The flavoring that almost got me skinned

My fellow inebriates,

I got caught trying to get the vanilla extract bottle open today. I thought it would be an inexpensive alternative to the zero booze we currently have in our house—it’s 35 or 40 percent alcohol, so I thought: Why not? cheap substitute, right?

Wrong!

My mother almost skinned me alive when she saw me with the vanilla. Apparently that teeny tiny bottle we have in our cupboard is worth almost 20 bucks!

Vanilla

$18.49 at our local grocery store

Vanilla prices have tripled in the last three years because supply is way down. Between 2005 and 2014 it was so overabundant that farmers in tropical countries burned down their vanilla vines to make way for other crops. The upshot is a vanilla shortage that’s hitting everybody’s pocketbooks.

So, my bad. It’s not like I managed to get the bottle open anyway, with my nubby little paws. And Miss V, who has sampled the vanilla, says it tastes more horrible than almost anything, so oh well.

Scarybear and Blackie Bear are a bit concerned about the cookie situation though.

Stay tuned as I hunt for more alcohol substitutes, my friends.

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You had me at “Boozecycle”

My Fellow Inebriates,

El Pedalero had me at the word “Boozecycle” with this fantastic article about the place (there is a place) for alcohol in adventure cycling.  Check it out…amazing photographs, and the “most extensive Latin American beer label collection yet displayed online.”

Latin American beer labels

Click it! Click it! There are so many more, my fellow inebriates.

Our own Irish (well, actually Canadian) Cream—at one-third the price of store-bought! (And YOU can do it too!)

Check it out, my fellow inebriates. With roughly $33 worth of simple ingredients, we’re going to make almost 3 litres of dreamy Irish Canadian cream liqueur. Yes!

Okay, so typically we wouldn’t get all the ingredients ready like this. My mum would be more likely to begin a recipe, then run around the kitchen looking for ingredients she didn’t bother reading about, all the while cursing whatever’s burning, only to realize we’re out of whatever she needs. But today we got organized. After all, this is a documentary of sorts.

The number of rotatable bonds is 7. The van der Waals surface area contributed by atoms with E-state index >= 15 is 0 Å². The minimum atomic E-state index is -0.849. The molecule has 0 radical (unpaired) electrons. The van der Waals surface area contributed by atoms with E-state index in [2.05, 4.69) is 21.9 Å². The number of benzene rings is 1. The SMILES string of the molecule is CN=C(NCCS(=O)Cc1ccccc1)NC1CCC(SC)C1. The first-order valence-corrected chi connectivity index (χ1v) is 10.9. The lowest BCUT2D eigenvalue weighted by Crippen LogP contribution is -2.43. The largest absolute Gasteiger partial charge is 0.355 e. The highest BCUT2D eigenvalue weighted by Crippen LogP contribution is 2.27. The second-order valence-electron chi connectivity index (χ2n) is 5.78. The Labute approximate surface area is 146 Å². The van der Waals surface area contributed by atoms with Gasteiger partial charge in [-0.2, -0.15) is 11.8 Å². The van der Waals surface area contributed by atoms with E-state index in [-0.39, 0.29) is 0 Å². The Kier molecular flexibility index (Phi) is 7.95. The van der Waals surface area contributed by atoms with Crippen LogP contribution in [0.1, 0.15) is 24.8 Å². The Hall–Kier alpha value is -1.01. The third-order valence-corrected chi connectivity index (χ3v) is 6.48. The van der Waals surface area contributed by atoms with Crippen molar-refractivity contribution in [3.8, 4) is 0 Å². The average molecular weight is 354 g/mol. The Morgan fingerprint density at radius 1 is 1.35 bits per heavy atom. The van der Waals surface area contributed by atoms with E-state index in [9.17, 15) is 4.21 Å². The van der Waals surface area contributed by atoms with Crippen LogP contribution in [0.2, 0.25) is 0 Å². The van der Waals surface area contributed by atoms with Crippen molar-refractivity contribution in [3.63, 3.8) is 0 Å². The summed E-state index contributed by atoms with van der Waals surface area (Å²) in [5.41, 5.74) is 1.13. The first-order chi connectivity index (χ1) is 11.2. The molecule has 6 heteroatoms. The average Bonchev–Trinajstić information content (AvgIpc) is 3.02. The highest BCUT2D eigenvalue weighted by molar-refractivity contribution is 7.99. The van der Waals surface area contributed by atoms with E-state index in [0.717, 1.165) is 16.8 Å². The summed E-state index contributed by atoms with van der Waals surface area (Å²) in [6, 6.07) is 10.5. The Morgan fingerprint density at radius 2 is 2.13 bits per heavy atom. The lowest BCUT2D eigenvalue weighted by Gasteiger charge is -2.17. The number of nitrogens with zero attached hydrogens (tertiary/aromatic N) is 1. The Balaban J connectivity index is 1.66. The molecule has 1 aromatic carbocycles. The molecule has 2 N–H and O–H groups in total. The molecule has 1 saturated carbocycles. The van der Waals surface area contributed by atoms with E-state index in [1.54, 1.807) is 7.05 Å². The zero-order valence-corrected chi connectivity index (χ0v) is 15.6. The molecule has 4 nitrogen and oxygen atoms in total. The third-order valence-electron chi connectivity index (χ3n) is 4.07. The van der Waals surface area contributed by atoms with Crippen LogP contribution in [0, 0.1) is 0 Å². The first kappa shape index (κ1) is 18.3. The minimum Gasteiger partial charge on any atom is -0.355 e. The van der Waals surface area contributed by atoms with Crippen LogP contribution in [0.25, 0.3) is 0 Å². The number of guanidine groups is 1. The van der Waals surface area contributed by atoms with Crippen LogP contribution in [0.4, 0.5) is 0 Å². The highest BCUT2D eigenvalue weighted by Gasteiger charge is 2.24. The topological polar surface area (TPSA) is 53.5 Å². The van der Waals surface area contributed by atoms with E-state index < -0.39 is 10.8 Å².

The Recipe

  • 8.75 oz milk chocolate chips (call it a rounded cup)
  • 1 shot espresso
  • 750 mL whisky (that’s 3 cups to you imperialists)
  • 2 cans condensed milk
  • 2 cans evaporated milk
  • 2.5 cups whipping cream

Can you believe it? That’s it! In fact, the only complicated part of this whole deal is getting the chocolate chips to melt nicely. If you don’t have a double boiler (and who does?), just put a smaller saucepan inside a larger one partly filled with water. Get the water gently boiling, then simmer it, making sure the water won’t go apeshit-splashy into the small saucepan. Put the chocolate chips and the espresso shot inside the little saucepan and stir as they melt. Mmmmm!

Meanwhile, get a bowl like our big pink one and pour the whisky into it. (Usually we make cookies and cakes in the big pink bowl, which makes the kids come running, and today was no exception. They loved making Canadian cream liqueur.)

Once the chocolate is melted and well stirred (no lumps), pour it into the whisky, whisking it up immediately so it doesn’t get a chance to harden. You’ll probably get a few little chips at the bottom, but most of the chocolate should become happily suspended in the whisky. It will look like the Exxon Valdez spill at first, then like diarrhea. Don’t worry, you’re doing it right.

Empty all four cans into the bowl and whisk everything up. The mixture will lighten pleasantly.

Pour the whipping cream in. This is the AHA! moment when you realize it looks just like the store-bought stuff. Just like it, people!

Whisk the mixture to ensure the color is uniform. Then…do you have a container ready?

Our branding/packaging is still incomplete, so we’re using this 4 L milk jug for the next two weeks while our Canadian Cream mellows. We’ll give it a shake every day, look longingly at it, sniff it…and after two weeks have passed torturously by, we’re going to pound it. Ahhh!

Almost forgot: store-bought Irish cream goes for $55 per 1.75 L. Our yield is 2.85 L for $33! OMG, making your own is one-third the cost of buying it!

Review in T minus two weeks, so save the date, MFI 😉